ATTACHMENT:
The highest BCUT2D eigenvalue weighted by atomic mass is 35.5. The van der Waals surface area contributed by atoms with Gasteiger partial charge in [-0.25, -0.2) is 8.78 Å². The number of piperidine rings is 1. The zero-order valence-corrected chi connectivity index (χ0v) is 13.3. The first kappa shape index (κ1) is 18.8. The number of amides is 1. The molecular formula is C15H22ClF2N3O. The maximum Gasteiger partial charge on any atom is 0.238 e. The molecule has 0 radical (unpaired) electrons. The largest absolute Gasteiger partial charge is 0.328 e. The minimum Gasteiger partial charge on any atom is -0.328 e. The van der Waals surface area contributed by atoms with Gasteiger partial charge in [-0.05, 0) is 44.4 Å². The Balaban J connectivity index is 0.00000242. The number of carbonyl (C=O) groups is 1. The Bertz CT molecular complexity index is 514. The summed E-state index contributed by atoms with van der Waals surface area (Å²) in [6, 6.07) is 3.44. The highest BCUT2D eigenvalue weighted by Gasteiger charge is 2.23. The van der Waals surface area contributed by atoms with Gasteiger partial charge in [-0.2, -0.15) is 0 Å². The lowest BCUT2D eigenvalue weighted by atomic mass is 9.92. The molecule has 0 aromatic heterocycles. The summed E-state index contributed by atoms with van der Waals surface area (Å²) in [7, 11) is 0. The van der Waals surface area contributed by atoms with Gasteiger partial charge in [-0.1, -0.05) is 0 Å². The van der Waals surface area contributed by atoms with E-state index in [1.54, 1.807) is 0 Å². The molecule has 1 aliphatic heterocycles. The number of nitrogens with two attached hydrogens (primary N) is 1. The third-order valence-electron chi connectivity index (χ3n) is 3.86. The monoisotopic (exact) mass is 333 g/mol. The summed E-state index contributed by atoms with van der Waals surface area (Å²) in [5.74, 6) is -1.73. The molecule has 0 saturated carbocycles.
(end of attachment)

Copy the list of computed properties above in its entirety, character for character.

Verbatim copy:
The highest BCUT2D eigenvalue weighted by atomic mass is 35.5. The van der Waals surface area contributed by atoms with Gasteiger partial charge in [-0.25, -0.2) is 8.78 Å². The number of piperidine rings is 1. The zero-order valence-corrected chi connectivity index (χ0v) is 13.3. The first kappa shape index (κ1) is 18.8. The number of amides is 1. The molecular formula is C15H22ClF2N3O. The maximum Gasteiger partial charge on any atom is 0.238 e. The molecule has 0 radical (unpaired) electrons. The largest absolute Gasteiger partial charge is 0.328 e. The minimum Gasteiger partial charge on any atom is -0.328 e. The van der Waals surface area contributed by atoms with Gasteiger partial charge in [-0.05, 0) is 44.4 Å². The Balaban J connectivity index is 0.00000242. The number of carbonyl (C=O) groups is 1. The Bertz CT molecular complexity index is 514. The summed E-state index contributed by atoms with van der Waals surface area (Å²) in [6, 6.07) is 3.44. The highest BCUT2D eigenvalue weighted by Gasteiger charge is 2.23. The van der Waals surface area contributed by atoms with Gasteiger partial charge in [-0.2, -0.15) is 0 Å². The lowest BCUT2D eigenvalue weighted by atomic mass is 9.92. The molecule has 0 aromatic heterocycles. The summed E-state index contributed by atoms with van der Waals surface area (Å²) in [7, 11) is 0. The van der Waals surface area contributed by atoms with Gasteiger partial charge in [-0.1, -0.05) is 0 Å². The van der Waals surface area contributed by atoms with E-state index in [1.54, 1.807) is 0 Å². The molecule has 1 aliphatic heterocycles. The number of nitrogens with two attached hydrogens (primary N) is 1. The third-order valence-electron chi connectivity index (χ3n) is 3.86. The monoisotopic (exact) mass is 333 g/mol. The summed E-state index contributed by atoms with van der Waals surface area (Å²) in [5.74, 6) is -1.73. The molecule has 0 saturated carbocycles.